EU-27 approve plan to create 5,000-strong rapid deployment force

If the Russian invasion of Ukraine has shown anything, it is that the European Union needs to take a step forward to increase its capacity to act, its resilience and to ensure mutual assistance in the event of a crisis or conflict. These are objectives that the EU-27 aspire to make a reality with the so-called ‘strategic compass’, the common defense strategy adopted on Monday by EU foreign and defense ministers after two years of work, and which will be endorsed by EU heads of state and government at the summit at the end of the week. The plan includes conducting regular European military exercises from 2023 and developing a capability to rapidly deploy up to 5,000 troops by land, sea and air.

“The current hostile environment requires a quantum leap forward” and “the compass offers us an ambitious action plan for the next decade,” summarized the head of European diplomacy, Josep Borrell, on the document advanced last November and which will guide the steps of the Twenty-seven in this area until 2030. “I don’t want to abuse the word historic but it is a turning point for the EU as a security provider,” he explained about an agreement that will be regularly updated. “It is not an answer to the war in Ukraine but it comes in time and at the right moment,” Borrell said after the double council.

The analysis starts by warning of the return of war to the European continent, at the hand of an “unjustified and unprovoked aggression of Russia against Ukraine” that has tested the “European capacity” to promote its vision and its interests. The EU-27’s diagnosis is clear: “we live in an era of strategic competition and complex security threats,” they note, pointing to “increased conflicts,” “military aggression” and “sources of instability,” both in the immediate environment and beyond, as well as growing hybrid threats and soft power, which weaponizes vaccines, data and technological standards. “Access to the high seas, outer space and the digital sphere is increasingly contested. We face increasing attempts at economic and energy coercion. In addition, conflicts and instability are often exacerbated by the threat-multiplying effect of climate change,” he continued.

The EU’s response is a strategic agenda that aims first and foremost to act. “We need to be able to act quickly and decisively when a crisis erupts, with partners if possible and alone when necessary,” he noted. To this end, we will strengthen civilian and military missions by providing them with more robust and flexible mandates, promoting a rapid and more flexible decision-making process and ensuring greater financial solidarity. The idea is to develop a rapid deployment capability, building on the battle groups created in 2007 and never used due to lack of agreement, which would allow up to 5,000 troops to be deployed “in non-permissive environments” for different types of crises as well as to strengthen command and control structures.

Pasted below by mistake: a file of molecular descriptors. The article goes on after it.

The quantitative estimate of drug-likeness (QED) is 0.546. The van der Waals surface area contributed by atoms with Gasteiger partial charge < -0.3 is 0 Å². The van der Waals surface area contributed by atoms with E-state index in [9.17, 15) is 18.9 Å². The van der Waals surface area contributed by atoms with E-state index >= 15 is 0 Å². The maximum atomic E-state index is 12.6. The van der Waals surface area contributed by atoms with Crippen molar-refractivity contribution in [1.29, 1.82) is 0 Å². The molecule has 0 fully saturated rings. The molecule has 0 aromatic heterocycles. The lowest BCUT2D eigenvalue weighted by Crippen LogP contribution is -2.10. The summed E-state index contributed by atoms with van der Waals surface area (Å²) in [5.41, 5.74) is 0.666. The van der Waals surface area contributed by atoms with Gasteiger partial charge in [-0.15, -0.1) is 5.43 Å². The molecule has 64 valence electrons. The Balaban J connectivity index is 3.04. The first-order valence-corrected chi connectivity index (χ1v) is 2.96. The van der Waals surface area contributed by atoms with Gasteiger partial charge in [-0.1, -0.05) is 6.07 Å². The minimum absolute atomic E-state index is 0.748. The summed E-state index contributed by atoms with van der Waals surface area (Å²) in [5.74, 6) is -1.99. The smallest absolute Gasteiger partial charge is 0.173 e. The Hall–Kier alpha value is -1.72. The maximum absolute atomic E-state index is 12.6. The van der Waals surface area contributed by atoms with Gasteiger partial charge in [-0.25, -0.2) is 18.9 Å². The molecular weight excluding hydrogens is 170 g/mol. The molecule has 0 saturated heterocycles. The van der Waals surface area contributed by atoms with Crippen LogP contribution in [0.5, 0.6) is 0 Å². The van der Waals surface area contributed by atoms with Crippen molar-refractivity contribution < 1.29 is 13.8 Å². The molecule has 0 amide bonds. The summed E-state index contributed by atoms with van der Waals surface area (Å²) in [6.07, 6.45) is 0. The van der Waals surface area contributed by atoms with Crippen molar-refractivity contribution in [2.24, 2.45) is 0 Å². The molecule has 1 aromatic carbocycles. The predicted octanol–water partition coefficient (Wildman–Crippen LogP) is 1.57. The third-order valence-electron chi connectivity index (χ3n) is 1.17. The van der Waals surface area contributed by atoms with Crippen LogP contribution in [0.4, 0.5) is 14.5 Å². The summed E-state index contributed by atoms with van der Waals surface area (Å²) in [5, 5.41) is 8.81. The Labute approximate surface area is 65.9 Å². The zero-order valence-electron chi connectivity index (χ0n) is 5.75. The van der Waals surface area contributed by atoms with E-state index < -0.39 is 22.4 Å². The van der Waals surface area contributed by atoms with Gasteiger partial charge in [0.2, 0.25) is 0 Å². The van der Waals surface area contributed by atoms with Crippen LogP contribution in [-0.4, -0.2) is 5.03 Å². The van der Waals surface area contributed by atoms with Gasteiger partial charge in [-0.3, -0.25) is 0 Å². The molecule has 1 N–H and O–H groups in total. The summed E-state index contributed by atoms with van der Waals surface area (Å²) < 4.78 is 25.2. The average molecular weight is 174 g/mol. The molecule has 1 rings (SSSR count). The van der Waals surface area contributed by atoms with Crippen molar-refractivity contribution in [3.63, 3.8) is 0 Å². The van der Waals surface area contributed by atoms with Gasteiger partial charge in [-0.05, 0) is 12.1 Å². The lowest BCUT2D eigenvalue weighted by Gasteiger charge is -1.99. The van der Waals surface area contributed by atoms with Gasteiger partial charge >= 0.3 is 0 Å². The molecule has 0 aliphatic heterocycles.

The plan also promises to provide more security by anticipating threats, boosting intelligence capabilities, and creating an EU hybrid toolbox that brings together different instruments to detect and respond to all kinds of hybrid threats, including foreign information manipulation and interference. In addition, cyber defense capabilities will be strengthened with the aim of responding to cyber-attacks and reinforcing the situation in the maritime, air and space domains, in particular by extending coordinated maritime presences to other areas, starting with the Indo-Pacific, and by developing an EU space strategy for security and defense.

Making the new roadmap a reality will require more investment in defense. “1.5% of GDP is not enough, we have to spend more and do it better and this means avoiding duplication and gaps,” explained Borrell about a current budget – of 200 billion – that is not enough. “We spend the same as China and all together we spend four times as much as even Russia but not with the same efficiency,” Borrell reminded. The strategy also makes it clear that all this work will be carried out in a complementary way to NATO, which will remain the foundation of the collective defense of its members.”

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